The biggest difference was that, when you’re working on other people’s albums, they already have a certain character they want to go with. I just have to develop a song from that [theme]. But I had to start from scratch, make something out of nothing, and then find the people to suit that. The song I first wrote, “Umm” is something that I started writing two years ago. I wrote it, then came back to rearrange it later.

Does it usually take a long time for you to write a song?

Actually, it’s different for each song. When I’m working fast, it takes less than an hour. But if I take a long time, I could think over something that I made two years ago again and again. It can be hard to come up with a whole new concept at the beginning, but once I get started, it doesn’t take that long - no more than a day or two.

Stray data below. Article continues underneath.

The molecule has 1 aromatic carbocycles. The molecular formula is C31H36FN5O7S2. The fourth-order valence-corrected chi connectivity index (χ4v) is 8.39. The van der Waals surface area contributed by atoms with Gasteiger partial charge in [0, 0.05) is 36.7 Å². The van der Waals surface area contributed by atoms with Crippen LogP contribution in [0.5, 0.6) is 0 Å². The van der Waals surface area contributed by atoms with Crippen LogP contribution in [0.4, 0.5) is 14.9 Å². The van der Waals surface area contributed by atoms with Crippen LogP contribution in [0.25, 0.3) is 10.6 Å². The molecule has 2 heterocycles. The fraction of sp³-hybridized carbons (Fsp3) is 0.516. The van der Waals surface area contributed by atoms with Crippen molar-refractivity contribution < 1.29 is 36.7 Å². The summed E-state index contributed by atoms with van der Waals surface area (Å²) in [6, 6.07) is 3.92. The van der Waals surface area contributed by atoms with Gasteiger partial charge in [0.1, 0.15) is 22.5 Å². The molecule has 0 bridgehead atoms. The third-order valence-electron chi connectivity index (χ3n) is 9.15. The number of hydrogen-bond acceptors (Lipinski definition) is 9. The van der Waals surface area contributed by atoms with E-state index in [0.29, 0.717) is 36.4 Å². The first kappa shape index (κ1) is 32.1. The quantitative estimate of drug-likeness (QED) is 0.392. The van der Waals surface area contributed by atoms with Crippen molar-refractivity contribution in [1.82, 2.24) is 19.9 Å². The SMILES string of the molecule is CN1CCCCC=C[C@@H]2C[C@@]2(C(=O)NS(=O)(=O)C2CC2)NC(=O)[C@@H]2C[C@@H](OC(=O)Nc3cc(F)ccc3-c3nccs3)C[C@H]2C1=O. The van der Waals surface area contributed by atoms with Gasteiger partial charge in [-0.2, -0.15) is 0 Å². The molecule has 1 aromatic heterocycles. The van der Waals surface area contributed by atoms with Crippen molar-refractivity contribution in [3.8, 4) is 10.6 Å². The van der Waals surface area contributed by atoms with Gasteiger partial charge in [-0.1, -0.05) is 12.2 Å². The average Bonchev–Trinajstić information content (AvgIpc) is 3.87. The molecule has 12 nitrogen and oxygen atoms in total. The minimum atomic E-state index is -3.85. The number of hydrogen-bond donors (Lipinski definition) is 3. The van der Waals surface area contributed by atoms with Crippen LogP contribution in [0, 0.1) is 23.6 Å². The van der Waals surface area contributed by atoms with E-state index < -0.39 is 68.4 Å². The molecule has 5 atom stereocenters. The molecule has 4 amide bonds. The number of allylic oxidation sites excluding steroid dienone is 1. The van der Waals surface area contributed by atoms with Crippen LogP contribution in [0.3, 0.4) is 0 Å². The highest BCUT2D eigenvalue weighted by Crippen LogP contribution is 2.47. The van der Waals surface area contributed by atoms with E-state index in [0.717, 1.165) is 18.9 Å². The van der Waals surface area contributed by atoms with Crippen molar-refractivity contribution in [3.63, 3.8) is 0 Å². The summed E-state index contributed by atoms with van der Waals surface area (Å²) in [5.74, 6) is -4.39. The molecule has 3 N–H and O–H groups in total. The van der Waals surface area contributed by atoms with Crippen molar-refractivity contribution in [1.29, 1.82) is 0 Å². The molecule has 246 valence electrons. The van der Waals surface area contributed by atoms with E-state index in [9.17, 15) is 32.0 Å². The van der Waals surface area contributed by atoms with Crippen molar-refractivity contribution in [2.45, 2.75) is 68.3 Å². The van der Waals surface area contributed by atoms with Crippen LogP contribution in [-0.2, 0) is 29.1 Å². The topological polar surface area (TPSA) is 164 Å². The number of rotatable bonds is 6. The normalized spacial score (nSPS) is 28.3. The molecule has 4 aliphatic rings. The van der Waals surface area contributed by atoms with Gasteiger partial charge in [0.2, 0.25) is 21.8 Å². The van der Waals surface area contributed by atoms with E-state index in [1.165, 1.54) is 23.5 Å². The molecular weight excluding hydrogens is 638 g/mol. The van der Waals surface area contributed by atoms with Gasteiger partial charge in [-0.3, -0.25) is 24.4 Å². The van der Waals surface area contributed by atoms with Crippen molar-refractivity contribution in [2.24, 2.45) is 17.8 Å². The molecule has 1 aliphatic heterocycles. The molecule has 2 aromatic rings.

As a producer, do you have any regrets not being able to sing or rap yourself?

I actually wanted to rap. I’m really bad at singing, so I never thought about that, but I wanted to rap. Since I can make music, I thought that I could become someone like Tablo, who makes his own music and raps it as well. I started off like that, but then I realized that it was a really tough fight, and I wasn’t going to have a chance like this. I needed to focus on just one thing that I’m good at. So I steered my direction toward producing, because I was better at that.

You recently held a listening session of your new EP with fans. Do you feel disappointed that you don’t get to meet your fans directly on stage?